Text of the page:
TO ADDRESS challenges in agriculture, the approach should be less about techno-fixes and be more toward farmer-centric grounded solutions, an advocacy group said.
Magsasaka at Siyentipiko para sa Pag-unlad ng Agrikultura (Masipag) Mindanao regional coordinator Leo XL. Fuentes Jr. said that trends of technological fixes are unfit, especially for small-scale farmers considering the financial and environmental costs.
Technological fixes are the use of engineering or technology to solve a problem. Fuentes Jr. said drones may help with crop surveillance but should not be the last resort.
“Well, we are not against technology, as it makes everything convenient, and makes delivery of work more efficient, however, is this really the felt need of the farmers?” Fuentes said.
The regional coordinator stressed lack of access to resources such as land and inputs are the main problem of the farmers that should be prioritized.
“According to the Philippine Statistics Authority, 78% of farmers only own three hectares and less, aside from lack of access to the land resource, there is also a lack of access to input such as seeds, fertilizer, and pesticides,” he said.
“ Well, technology is a big help, but we should be cautious, that is really the drone technology or sensors that they need,” Fuentes added.
Fuentes also explained that solutions must be more sustainable types of technology according to the perceived needs of the farmers.
Mariano Naez, 69, a farmer at Tuboran, North Cotabato stressed that in his experience as a farmer, any technology, program, and project for the farmers that is not grounded on the actual conditions of the farmer will never be farmer-centric.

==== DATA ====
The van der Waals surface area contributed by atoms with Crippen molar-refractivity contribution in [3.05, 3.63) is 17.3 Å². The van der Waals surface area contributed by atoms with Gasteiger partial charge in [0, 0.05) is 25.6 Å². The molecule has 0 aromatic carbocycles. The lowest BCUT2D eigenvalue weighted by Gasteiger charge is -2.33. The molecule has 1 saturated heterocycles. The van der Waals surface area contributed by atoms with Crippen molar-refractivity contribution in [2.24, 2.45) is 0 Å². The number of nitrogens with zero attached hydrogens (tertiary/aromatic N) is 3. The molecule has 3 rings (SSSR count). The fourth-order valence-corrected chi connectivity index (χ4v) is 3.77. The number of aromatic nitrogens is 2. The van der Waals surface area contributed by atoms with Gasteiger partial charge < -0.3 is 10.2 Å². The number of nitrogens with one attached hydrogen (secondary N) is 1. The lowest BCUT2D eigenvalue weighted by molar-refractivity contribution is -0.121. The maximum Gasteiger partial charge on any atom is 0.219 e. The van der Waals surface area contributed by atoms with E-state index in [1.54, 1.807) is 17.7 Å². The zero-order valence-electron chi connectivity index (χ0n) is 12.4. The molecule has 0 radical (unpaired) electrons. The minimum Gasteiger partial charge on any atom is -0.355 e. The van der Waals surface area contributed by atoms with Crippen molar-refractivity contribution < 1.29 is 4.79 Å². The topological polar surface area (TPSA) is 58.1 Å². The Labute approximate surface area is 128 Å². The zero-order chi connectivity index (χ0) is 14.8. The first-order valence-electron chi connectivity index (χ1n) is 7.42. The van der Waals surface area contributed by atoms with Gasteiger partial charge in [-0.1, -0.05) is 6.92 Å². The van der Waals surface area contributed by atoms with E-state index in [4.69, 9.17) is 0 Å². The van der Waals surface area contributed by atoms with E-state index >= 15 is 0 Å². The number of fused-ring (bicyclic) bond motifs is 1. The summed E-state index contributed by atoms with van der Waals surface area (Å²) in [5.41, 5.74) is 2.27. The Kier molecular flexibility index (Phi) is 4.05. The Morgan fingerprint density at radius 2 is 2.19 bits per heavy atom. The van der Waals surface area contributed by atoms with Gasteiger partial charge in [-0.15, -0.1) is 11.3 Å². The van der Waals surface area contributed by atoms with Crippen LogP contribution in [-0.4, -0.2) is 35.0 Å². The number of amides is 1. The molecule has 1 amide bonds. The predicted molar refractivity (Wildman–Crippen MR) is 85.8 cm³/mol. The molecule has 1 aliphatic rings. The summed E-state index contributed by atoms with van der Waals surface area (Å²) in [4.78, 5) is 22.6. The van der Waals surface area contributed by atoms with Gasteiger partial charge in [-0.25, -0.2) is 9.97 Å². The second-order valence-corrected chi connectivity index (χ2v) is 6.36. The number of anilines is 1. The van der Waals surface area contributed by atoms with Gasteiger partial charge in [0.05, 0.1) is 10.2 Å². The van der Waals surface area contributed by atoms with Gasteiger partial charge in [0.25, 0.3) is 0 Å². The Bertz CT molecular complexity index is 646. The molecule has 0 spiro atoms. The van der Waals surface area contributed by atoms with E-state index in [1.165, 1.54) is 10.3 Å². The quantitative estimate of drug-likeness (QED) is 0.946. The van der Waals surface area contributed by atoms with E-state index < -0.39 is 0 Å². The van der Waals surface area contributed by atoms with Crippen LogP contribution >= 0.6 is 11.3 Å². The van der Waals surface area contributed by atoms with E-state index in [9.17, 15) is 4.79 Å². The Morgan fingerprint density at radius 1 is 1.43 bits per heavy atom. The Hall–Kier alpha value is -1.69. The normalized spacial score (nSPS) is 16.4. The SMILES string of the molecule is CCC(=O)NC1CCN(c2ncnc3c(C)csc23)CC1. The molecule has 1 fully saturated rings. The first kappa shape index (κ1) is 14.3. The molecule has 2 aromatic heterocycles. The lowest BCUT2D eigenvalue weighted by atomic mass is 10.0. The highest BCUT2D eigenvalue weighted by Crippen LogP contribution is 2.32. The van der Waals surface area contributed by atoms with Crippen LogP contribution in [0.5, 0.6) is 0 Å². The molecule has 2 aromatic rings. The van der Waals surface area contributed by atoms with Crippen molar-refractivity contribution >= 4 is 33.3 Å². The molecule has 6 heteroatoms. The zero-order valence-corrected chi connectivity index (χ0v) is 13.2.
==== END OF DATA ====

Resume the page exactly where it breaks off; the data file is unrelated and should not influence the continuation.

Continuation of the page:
For instance, production tools that farmers use in lowland and upland differ from those that only the farmers can identify for themselves, he said.
“ Ako isip mag-uuma, dili ko anti-development, pero kung ang development, wala na na-haum didto sa panginahanglan sa mag-uuma, dili gyud na [effective],” Naez said.
“ Ang akong pag-tan-aw sa bisan unsa mang kalambuan diha sa agrikultura, manukad didto sa kahimtang sa mga mag-uuma,” he added.
Naez stressed modern technology in farming is unfit for small-scale farmers as they are incapable of purchasing even small farming tools, and land preparation to harvest is costly enough to purchase technologies introduced to them.
“ Mahimong malambo lang kung ang mag-uuma mismo kung sila ang mag-identify sa ilang panginahanglan, may kasiguraduhan sa yuta, ug sila ang mag determina, mag kontrol, sa tanang kagamitan gikan sa binhi, tools, ngadto sa produksyon,” he added.
Masipag is a farmer-led network of people’s organizations, non-government agencies, and scientists that seeks a more sustainable approach and farmer-centric management of biological and agricultural resources.
One of their programs is developing sustainable agroecosystems, encouraging the farmers including but not limited to shifting from mono-cropping to a more diversified and integrated farming system, chemical to organic, and converting from individual management to community-wide.
They provide technical support and informed decision-making in soil fertility, alternative pest management, cropping, and farm integration systems. Naez is a member of Masipag and leads 11 of his community of farmers that employ farming integration.
Masipag Mindanao along with Metsa Foundation, Action Group on Erosion, Technology and Concentration organized a forum on Peasant Science on Nov. 24 to discuss more grounded solutions amid the growing trend of corporate culture in agriculture.
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